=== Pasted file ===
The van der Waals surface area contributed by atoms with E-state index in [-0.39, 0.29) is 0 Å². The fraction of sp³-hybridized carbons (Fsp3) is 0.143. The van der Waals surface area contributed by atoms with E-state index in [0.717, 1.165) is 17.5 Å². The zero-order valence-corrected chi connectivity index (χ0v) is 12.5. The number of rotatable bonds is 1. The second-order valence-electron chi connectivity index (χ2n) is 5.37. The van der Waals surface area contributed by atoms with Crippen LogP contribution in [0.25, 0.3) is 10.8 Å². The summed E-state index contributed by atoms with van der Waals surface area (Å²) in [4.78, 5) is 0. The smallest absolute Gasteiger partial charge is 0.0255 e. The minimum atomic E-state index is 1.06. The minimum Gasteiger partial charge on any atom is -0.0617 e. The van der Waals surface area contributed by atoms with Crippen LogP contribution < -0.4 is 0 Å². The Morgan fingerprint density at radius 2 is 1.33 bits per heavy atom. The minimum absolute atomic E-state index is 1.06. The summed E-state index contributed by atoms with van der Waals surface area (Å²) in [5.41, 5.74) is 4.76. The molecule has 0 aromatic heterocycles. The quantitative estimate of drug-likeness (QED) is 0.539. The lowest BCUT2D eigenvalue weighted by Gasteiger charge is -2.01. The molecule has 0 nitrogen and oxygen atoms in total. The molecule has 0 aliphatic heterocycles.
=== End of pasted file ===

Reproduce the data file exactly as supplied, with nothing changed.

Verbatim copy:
The van der Waals surface area contributed by atoms with E-state index in [-0.39, 0.29) is 0 Å². The fraction of sp³-hybridized carbons (Fsp3) is 0.143. The van der Waals surface area contributed by atoms with E-state index in [0.717, 1.165) is 17.5 Å². The zero-order valence-corrected chi connectivity index (χ0v) is 12.5. The number of rotatable bonds is 1. The second-order valence-electron chi connectivity index (χ2n) is 5.37. The van der Waals surface area contributed by atoms with Crippen LogP contribution in [0.25, 0.3) is 10.8 Å². The summed E-state index contributed by atoms with van der Waals surface area (Å²) in [4.78, 5) is 0. The smallest absolute Gasteiger partial charge is 0.0255 e. The minimum atomic E-state index is 1.06. The minimum Gasteiger partial charge on any atom is -0.0617 e. The van der Waals surface area contributed by atoms with Crippen LogP contribution < -0.4 is 0 Å². The Morgan fingerprint density at radius 2 is 1.33 bits per heavy atom. The minimum absolute atomic E-state index is 1.06. The summed E-state index contributed by atoms with van der Waals surface area (Å²) in [5.41, 5.74) is 4.76. The molecule has 0 aromatic heterocycles. The quantitative estimate of drug-likeness (QED) is 0.539. The lowest BCUT2D eigenvalue weighted by Gasteiger charge is -2.01. The molecule has 0 nitrogen and oxygen atoms in total. The molecule has 0 aliphatic heterocycles.